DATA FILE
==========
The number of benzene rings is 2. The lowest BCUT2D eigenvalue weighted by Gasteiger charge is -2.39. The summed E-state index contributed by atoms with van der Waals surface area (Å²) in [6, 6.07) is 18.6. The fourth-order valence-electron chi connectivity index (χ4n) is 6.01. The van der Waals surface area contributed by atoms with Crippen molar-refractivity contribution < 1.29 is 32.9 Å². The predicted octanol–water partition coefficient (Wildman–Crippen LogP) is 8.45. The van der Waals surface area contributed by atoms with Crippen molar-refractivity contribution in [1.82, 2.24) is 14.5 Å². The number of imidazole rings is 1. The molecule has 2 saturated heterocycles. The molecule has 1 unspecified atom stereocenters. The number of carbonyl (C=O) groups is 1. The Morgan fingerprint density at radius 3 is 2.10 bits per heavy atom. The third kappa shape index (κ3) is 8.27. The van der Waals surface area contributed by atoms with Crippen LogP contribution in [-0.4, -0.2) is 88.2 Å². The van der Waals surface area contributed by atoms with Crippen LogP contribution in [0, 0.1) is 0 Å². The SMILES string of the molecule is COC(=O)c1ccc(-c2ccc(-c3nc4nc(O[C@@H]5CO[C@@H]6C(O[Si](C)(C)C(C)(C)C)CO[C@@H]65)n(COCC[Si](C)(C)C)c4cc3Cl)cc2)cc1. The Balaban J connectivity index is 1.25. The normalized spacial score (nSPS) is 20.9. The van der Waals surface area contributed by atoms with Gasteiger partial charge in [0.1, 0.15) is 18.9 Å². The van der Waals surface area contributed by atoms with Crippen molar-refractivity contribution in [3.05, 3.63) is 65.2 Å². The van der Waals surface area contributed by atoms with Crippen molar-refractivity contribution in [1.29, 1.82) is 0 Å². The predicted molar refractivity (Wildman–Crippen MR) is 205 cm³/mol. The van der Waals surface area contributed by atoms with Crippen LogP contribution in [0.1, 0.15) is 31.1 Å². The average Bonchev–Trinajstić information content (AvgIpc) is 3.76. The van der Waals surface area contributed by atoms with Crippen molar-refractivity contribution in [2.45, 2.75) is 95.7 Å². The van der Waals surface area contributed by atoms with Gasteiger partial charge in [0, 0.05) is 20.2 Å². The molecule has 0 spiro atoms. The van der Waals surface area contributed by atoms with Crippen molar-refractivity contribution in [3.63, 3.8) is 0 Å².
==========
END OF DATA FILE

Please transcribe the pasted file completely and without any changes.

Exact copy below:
The number of benzene rings is 2. The lowest BCUT2D eigenvalue weighted by Gasteiger charge is -2.39. The summed E-state index contributed by atoms with van der Waals surface area (Å²) in [6, 6.07) is 18.6. The fourth-order valence-electron chi connectivity index (χ4n) is 6.01. The van der Waals surface area contributed by atoms with Crippen molar-refractivity contribution < 1.29 is 32.9 Å². The predicted octanol–water partition coefficient (Wildman–Crippen LogP) is 8.45. The van der Waals surface area contributed by atoms with Crippen molar-refractivity contribution in [1.82, 2.24) is 14.5 Å². The number of imidazole rings is 1. The molecule has 2 saturated heterocycles. The molecule has 1 unspecified atom stereocenters. The number of carbonyl (C=O) groups is 1. The Morgan fingerprint density at radius 3 is 2.10 bits per heavy atom. The third kappa shape index (κ3) is 8.27. The van der Waals surface area contributed by atoms with Crippen LogP contribution in [-0.4, -0.2) is 88.2 Å². The van der Waals surface area contributed by atoms with Crippen LogP contribution in [0, 0.1) is 0 Å². The SMILES string of the molecule is COC(=O)c1ccc(-c2ccc(-c3nc4nc(O[C@@H]5CO[C@@H]6C(O[Si](C)(C)C(C)(C)C)CO[C@@H]65)n(COCC[Si](C)(C)C)c4cc3Cl)cc2)cc1. The Balaban J connectivity index is 1.25. The normalized spacial score (nSPS) is 20.9. The van der Waals surface area contributed by atoms with Gasteiger partial charge in [0.1, 0.15) is 18.9 Å². The van der Waals surface area contributed by atoms with Crippen molar-refractivity contribution in [3.05, 3.63) is 65.2 Å². The van der Waals surface area contributed by atoms with Crippen molar-refractivity contribution in [1.29, 1.82) is 0 Å². The predicted molar refractivity (Wildman–Crippen MR) is 205 cm³/mol. The van der Waals surface area contributed by atoms with Crippen LogP contribution in [0.1, 0.15) is 31.1 Å². The average Bonchev–Trinajstić information content (AvgIpc) is 3.76. The van der Waals surface area contributed by atoms with Crippen molar-refractivity contribution in [2.45, 2.75) is 95.7 Å². The van der Waals surface area contributed by atoms with Gasteiger partial charge in [0, 0.05) is 20.2 Å². The molecule has 0 spiro atoms. The van der Waals surface area contributed by atoms with Crippen molar-refractivity contribution in [3.63, 3.8) is 0 Å².